A public consultation report issued by the government indicates that nearly 90 percent of the 2,461 opinions support the exclusion of domestic workers from the minimum wage.
During the 45-day public consultation that began in November 2017, over 90 percent of opinions supported the minimum wage legislation.
However, migrant groups are not satisfied with the report, calling the bill (which recommends the exclusion of domestic workers and people with disabilities) discriminatory.
Nedie Taberdo, chairperson of the Greens Philippines Migrant Workers Union (GPMWU) slammed the report, saying that the treatment to domestic workers in Macau is akin to modern slavery. “This is not just unfair. It is blatant discrimination and slavery. With no labor protection, no minimum wage, no time limit of work, not to mention those who are not given decent food, it could be likened to slavery,” Taberdo told the Times. “They keep on proposing [bills] that worsen our situation.” Taberdo noted that if the hiring of domestic helpers in China becomes legal soon, many will opt to move out of Macau to go for “higher paid offers and better labor protection.”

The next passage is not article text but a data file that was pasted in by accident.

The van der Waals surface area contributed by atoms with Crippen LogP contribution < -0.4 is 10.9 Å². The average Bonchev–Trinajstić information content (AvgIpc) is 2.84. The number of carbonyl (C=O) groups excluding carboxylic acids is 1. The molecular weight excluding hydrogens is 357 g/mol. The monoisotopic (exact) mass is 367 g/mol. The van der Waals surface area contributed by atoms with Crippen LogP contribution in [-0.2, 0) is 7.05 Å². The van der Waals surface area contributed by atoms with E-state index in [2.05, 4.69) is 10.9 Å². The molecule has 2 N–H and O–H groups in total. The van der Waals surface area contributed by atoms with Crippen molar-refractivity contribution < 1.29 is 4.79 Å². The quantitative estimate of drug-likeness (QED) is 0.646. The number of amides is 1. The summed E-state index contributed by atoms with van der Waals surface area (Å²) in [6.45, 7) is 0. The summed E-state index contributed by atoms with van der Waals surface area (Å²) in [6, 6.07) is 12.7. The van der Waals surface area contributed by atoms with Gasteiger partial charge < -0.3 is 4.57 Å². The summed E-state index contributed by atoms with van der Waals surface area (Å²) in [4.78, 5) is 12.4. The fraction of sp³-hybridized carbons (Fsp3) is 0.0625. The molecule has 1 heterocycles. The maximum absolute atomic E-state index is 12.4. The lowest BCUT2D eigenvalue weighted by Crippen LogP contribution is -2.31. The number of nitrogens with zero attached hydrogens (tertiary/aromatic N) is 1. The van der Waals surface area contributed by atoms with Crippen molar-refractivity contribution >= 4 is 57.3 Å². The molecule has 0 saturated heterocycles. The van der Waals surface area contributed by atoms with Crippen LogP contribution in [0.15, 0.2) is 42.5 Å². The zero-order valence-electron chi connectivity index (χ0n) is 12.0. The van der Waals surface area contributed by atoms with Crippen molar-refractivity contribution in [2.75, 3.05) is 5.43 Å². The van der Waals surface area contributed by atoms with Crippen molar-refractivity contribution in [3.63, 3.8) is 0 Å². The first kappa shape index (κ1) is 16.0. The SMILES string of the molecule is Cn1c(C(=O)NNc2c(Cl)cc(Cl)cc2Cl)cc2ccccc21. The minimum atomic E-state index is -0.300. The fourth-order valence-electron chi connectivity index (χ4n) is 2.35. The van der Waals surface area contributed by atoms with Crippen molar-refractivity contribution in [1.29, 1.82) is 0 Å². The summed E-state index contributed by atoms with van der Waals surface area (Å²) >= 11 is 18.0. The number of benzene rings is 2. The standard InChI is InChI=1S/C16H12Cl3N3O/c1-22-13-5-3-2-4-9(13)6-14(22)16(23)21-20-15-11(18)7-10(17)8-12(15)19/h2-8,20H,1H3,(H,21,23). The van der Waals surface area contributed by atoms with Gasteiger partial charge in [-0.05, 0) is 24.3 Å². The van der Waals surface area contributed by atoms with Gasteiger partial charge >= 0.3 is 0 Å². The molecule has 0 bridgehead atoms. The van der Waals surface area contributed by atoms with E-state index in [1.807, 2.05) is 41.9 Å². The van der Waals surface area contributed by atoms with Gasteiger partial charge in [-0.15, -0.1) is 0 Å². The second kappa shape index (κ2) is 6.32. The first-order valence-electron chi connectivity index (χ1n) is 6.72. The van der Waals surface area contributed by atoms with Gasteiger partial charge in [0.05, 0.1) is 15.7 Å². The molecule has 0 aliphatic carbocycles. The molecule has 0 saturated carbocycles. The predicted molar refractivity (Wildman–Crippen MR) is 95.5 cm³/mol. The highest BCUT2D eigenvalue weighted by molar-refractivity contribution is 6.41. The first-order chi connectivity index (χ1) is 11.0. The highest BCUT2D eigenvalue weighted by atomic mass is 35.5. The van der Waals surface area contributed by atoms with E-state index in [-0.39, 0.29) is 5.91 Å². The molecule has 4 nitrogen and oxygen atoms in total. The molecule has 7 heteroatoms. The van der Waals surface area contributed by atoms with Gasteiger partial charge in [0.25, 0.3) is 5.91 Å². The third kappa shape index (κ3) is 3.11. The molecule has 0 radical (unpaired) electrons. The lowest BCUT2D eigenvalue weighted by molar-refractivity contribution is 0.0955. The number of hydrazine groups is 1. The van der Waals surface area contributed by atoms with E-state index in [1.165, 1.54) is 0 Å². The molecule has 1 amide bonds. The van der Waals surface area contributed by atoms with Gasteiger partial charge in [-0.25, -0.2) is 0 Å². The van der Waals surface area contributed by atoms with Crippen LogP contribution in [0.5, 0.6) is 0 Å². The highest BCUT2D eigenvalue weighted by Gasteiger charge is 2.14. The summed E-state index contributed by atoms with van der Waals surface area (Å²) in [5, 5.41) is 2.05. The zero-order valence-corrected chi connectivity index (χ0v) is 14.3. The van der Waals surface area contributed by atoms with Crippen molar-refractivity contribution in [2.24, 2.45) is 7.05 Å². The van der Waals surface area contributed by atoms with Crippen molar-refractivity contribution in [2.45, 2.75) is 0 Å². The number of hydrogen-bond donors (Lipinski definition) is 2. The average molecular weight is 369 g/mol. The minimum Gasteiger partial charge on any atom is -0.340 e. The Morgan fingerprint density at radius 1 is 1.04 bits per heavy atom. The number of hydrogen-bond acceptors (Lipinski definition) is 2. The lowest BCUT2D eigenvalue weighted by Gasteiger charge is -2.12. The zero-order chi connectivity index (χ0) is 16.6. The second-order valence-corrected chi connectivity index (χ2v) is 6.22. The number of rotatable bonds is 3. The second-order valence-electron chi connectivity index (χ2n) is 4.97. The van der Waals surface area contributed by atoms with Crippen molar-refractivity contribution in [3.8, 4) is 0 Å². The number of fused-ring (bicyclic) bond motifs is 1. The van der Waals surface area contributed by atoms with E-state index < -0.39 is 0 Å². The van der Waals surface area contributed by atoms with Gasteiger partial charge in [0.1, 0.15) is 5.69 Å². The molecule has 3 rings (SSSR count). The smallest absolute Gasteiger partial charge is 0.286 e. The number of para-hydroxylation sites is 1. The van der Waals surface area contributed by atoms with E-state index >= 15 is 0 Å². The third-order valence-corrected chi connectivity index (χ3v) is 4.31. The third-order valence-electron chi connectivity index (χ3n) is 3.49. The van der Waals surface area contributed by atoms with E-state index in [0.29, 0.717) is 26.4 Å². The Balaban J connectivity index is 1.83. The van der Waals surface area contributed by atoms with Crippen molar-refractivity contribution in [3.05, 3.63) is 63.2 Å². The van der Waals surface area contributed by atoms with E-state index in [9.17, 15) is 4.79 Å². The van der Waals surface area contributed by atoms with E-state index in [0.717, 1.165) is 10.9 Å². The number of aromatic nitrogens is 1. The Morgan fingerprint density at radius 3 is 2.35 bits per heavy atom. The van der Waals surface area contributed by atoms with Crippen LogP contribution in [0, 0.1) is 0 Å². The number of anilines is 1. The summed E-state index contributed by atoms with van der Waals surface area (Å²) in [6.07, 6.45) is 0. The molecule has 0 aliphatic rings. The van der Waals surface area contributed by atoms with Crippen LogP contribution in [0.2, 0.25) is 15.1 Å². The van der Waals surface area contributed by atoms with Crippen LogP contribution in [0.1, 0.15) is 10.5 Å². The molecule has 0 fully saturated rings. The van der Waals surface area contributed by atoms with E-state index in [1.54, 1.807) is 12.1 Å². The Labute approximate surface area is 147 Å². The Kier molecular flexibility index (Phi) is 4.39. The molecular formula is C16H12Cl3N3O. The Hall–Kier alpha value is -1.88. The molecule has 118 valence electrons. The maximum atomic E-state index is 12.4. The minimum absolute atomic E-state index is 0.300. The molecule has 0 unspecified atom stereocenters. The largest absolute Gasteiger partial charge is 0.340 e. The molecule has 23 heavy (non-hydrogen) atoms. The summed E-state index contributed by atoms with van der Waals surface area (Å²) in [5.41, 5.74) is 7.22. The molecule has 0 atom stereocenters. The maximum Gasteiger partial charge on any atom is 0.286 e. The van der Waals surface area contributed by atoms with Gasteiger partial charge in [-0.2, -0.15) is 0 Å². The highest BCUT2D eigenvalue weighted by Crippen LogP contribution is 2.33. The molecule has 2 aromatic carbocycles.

Meanwhile, some in the report claimed that wages in Macau are already far higher than those in the domestic helpers’ places of origin, hence calling for their exclusion from the minimum wage protection bill. Others suggested that these vulnerable groups should not receive minimum wage as they reside in their employers’ residence.
Yosa Wariyanti, president of the Indonesian Migrant Workers Union, lamented that city has turned a blind eye to household workers, disregarding their contribution to the lives of local residents. “We also suffer from paying high rents in Macau, then with transportation and medical fees, [so] increasing the salary of migrant workers will improve our welfare and we can work better with less worries about our needs,” said Wariyanti.
The two migrant groups hope that the government will also consider proposing bills to benefit domestic workers.
However, in the report the Labor Affairs Bureau said that it would recommend exempting domestic helpers from minimum wage protection in future legislation, due to the “uniqueness of the nature” of their jobs. It also noted that their salaries will be examined and assessed against the going market rate when a work permit application is made.